Tuesday, August 17, 2010

making a difference

There is a difference between a book of two hundred pages from the very beginning, and a book of two hundred pages which is the result of an original eight hundred pages. The six hundred are there. Only you don't see them.  --Elie Wiesel

I'm fifty pages from the end of my first pass of edits for KISS THE MORNING STAR (and six days away from my personal deadline for finishing said first pass), and I thought I'd give you a glimpse into why I haven't been posting very coherent blog posts lately.  I looked up at my screen, and that's really what it looked like:  four documents all competing for my attention on my little monitor, a sixteen-foot-long banner of colorful notes taking over my keyboard, plus the eight tabs of firefox, my itunes, and three more documents minimized at the bottom.  (Document titles:  KTMS August 2010, July 14 melanie thoughts, answering melanie3, Hoole more revision notes, Editing KtMS3, scraps, kerouac quotes and sources.  Tabs open on firefox:  not telling.  :P)

This is exciting.  The yellow-highlighted notes on the document on the left of the side-by-side view (Editing KtMS3) are notes about scenes I've rewritten, progress I've made, additions, subtractions, successes, haphazard attempts, experiments, and in other words (as if that weren't enough words), STUFF I DID TO CHANGE THIS BOOK and, I hope, STUFF THAT MAKES IT BETTER. 

This next fifty pages, I'll admit, need the most work.  The world won't really end if I don't finish before school starts, but I know it would make me feel better overall.  I also know this is only the first pass--the first round of changes I've made for a real, live (and brilliant!) editor.  I know some of what I'm writing will never see the light of day, and in fact, some of it will never even make it through my next pass before going to Melanie. 

I've been approaching these edits with a very open mind, thinking of the whole book more from a "What if this would work?" or maybe a "Hey, maybe I should try that?" or possibly even a "Wouldn't it be sort of crazy if I went in this direction?" kind of mindset, knowing that if this doesn't work, or I really shouldn't have tried that, or yeah, this direction is really crazy and not in a good way...I can always go back a draft or two.  I have at least twenty to choose from, after all!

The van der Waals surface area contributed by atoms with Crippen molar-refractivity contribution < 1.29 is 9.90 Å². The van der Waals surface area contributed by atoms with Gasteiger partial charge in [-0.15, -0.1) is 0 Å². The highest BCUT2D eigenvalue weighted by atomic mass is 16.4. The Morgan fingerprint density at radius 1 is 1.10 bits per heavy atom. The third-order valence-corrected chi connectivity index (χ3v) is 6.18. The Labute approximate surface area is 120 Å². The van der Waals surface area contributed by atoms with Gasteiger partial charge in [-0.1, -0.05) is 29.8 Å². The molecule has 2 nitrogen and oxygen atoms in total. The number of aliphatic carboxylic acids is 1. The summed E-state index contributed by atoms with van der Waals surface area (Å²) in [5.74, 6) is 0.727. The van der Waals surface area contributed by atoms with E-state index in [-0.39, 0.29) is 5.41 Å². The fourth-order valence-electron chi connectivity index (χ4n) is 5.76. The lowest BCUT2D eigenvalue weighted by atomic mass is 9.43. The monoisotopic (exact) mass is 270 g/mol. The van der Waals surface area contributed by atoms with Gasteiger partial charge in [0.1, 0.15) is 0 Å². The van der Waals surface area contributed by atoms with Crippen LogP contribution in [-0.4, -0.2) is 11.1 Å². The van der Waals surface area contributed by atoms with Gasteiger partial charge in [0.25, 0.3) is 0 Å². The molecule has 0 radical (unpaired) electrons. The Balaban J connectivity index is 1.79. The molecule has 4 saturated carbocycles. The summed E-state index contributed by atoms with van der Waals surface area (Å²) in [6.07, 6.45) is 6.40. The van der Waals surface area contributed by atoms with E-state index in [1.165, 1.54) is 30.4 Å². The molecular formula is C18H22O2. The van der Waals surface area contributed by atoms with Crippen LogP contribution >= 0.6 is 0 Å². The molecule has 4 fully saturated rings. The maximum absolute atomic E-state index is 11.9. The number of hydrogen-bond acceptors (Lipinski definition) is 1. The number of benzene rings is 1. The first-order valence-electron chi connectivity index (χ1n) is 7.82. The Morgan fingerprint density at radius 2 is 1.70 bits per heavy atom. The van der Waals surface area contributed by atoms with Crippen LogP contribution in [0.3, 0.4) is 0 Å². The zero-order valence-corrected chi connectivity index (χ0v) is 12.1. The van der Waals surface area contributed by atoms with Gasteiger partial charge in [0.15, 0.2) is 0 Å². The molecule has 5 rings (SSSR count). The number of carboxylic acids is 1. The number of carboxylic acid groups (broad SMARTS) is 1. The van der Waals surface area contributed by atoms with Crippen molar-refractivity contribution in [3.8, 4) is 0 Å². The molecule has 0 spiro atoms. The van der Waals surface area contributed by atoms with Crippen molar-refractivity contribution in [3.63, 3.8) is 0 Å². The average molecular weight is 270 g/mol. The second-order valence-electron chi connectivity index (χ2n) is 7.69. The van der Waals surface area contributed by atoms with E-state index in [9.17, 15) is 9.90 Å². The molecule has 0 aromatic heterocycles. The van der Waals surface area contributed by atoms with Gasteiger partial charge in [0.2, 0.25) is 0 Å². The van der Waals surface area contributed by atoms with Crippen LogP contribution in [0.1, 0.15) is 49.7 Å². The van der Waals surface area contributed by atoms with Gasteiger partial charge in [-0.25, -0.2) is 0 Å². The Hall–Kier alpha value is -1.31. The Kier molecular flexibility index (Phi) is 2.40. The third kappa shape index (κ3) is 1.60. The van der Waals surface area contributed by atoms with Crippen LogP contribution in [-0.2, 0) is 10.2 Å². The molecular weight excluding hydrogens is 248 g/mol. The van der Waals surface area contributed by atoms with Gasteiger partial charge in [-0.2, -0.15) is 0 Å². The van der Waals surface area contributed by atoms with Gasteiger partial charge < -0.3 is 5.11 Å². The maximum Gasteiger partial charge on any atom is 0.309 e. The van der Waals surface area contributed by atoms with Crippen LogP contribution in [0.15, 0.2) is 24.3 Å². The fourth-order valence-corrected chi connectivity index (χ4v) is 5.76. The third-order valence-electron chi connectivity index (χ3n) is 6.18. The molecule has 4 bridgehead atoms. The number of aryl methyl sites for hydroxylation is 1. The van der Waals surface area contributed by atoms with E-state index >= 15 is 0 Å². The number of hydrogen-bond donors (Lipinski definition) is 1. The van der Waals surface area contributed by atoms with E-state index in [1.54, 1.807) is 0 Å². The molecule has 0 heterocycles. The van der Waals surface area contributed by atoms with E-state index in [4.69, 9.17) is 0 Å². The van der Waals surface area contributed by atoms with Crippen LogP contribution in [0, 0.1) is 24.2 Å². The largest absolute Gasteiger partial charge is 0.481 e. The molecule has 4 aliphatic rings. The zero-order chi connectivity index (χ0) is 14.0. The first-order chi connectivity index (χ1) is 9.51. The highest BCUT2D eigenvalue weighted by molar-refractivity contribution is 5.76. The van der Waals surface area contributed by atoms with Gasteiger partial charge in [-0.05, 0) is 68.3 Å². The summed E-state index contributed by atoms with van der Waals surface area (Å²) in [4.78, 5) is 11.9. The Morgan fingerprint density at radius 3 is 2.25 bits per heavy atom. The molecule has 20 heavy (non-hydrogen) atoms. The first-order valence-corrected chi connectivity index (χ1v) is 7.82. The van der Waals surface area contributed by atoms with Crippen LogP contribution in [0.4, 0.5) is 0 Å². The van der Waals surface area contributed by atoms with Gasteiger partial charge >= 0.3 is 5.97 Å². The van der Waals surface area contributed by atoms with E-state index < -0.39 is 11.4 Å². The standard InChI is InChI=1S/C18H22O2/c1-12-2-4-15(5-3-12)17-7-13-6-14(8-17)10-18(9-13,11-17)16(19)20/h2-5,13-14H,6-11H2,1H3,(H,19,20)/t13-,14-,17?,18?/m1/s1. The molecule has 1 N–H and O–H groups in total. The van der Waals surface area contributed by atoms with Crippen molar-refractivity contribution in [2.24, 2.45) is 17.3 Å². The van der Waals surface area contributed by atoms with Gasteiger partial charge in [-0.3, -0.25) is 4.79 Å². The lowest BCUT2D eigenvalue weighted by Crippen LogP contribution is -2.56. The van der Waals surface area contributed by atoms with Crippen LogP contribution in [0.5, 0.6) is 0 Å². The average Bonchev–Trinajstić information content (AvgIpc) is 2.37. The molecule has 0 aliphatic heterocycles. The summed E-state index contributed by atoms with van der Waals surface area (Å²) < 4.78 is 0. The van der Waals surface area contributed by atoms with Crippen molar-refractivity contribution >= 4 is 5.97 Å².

And now.  Yeah, you know it.  Back to work.


Lisa said...

Thank you for the glimpse into your process! I just began reading and red-inking my first draft yesterday. I have so far to go, but it felt great!

This post makes me feel all happy-nervous. I can't wait to see your finished novel.

cathellisen said...

Oh my!

Wow you are so thorough. And colourful.

Hahahaha just looking at that makes me feel guilty.

Well done on working so hard on your revisions, darling.

I'm pretty sure this book is going to be utterly fantastic and I CAN NOT wait to hold the real deal in my grubby mitts. :D

elissa said...

hahaha, Lisa, I'm not entirely sure you should use me as an example for process! My books tend to be...sort of sprawling (kind people like my agent say ambitious, but then she gives me hints about outlining, lol!)--and it seems like it takes me way more tries than some other writers to get it right. I do a lot of writing that, in the end, gets edited out. Still, I am learning, and I am reasonably certain that each revision thus far has actually improved the book, so I guess it will have to be good enough until I get better. :)

and cat, you do not even for a second need to feel guilty. your own edits are coming along beautifully; you're working in a much more graceful and lyrical way, I'm sure. all my color-coded cheat sheets are mainly because I'm too dumb to remember my brilliant ideas four seconds after I arrive at them! <3

loveable_homebody said...

I find it fascinating to know how people write and edit, so this was cool to see, but all the lines are your screen and paper look so intimidating! I'm also fascinated in writers' memories and organizational techniques.

This does seem very exciting indeed. You've clearly been working hard and making great progress!